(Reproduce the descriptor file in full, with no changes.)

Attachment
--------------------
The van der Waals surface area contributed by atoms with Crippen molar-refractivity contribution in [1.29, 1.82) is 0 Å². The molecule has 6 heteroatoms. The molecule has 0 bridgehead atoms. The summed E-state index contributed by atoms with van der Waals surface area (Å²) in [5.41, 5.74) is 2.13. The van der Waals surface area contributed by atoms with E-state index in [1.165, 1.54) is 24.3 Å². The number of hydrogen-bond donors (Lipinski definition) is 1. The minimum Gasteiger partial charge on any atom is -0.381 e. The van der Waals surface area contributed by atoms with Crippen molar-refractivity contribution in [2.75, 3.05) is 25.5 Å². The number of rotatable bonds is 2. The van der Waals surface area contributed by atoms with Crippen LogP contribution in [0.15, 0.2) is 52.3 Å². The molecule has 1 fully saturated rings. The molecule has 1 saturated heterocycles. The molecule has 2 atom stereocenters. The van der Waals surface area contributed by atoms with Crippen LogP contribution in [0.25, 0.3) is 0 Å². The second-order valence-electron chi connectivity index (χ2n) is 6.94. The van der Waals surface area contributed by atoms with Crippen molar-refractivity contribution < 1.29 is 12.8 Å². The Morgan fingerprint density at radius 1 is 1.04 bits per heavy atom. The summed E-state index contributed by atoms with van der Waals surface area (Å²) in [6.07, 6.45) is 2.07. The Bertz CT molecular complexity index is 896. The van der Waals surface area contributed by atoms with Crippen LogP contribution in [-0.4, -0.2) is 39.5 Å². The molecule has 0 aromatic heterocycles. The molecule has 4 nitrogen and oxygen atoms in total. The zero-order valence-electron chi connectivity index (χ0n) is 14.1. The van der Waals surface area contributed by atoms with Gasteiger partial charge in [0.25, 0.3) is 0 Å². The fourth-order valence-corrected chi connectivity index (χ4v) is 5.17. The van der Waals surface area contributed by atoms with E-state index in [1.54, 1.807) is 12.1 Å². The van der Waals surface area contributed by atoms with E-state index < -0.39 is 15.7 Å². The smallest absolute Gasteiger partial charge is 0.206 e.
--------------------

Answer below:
The van der Waals surface area contributed by atoms with Crippen molar-refractivity contribution in [1.29, 1.82) is 0 Å². The molecule has 6 heteroatoms. The molecule has 0 bridgehead atoms. The summed E-state index contributed by atoms with van der Waals surface area (Å²) in [5.41, 5.74) is 2.13. The van der Waals surface area contributed by atoms with E-state index in [1.165, 1.54) is 24.3 Å². The number of hydrogen-bond donors (Lipinski definition) is 1. The minimum Gasteiger partial charge on any atom is -0.381 e. The van der Waals surface area contributed by atoms with Crippen molar-refractivity contribution in [2.75, 3.05) is 25.5 Å². The number of rotatable bonds is 2. The van der Waals surface area contributed by atoms with Crippen LogP contribution in [0.15, 0.2) is 52.3 Å². The molecule has 1 fully saturated rings. The molecule has 1 saturated heterocycles. The molecule has 2 atom stereocenters. The van der Waals surface area contributed by atoms with Crippen LogP contribution in [0.25, 0.3) is 0 Å². The second-order valence-electron chi connectivity index (χ2n) is 6.94. The van der Waals surface area contributed by atoms with Crippen molar-refractivity contribution < 1.29 is 12.8 Å². The Morgan fingerprint density at radius 1 is 1.04 bits per heavy atom. The summed E-state index contributed by atoms with van der Waals surface area (Å²) in [6.07, 6.45) is 2.07. The Bertz CT molecular complexity index is 896. The van der Waals surface area contributed by atoms with Crippen LogP contribution in [-0.4, -0.2) is 39.5 Å². The molecule has 0 aromatic heterocycles. The molecule has 4 nitrogen and oxygen atoms in total. The zero-order valence-electron chi connectivity index (χ0n) is 14.1. The van der Waals surface area contributed by atoms with Gasteiger partial charge in [0.25, 0.3) is 0 Å². The fourth-order valence-corrected chi connectivity index (χ4v) is 5.17. The van der Waals surface area contributed by atoms with E-state index in [1.54, 1.807) is 12.1 Å². The van der Waals surface area contributed by atoms with E-state index < -0.39 is 15.7 Å². The smallest absolute Gasteiger partial charge is 0.206 e.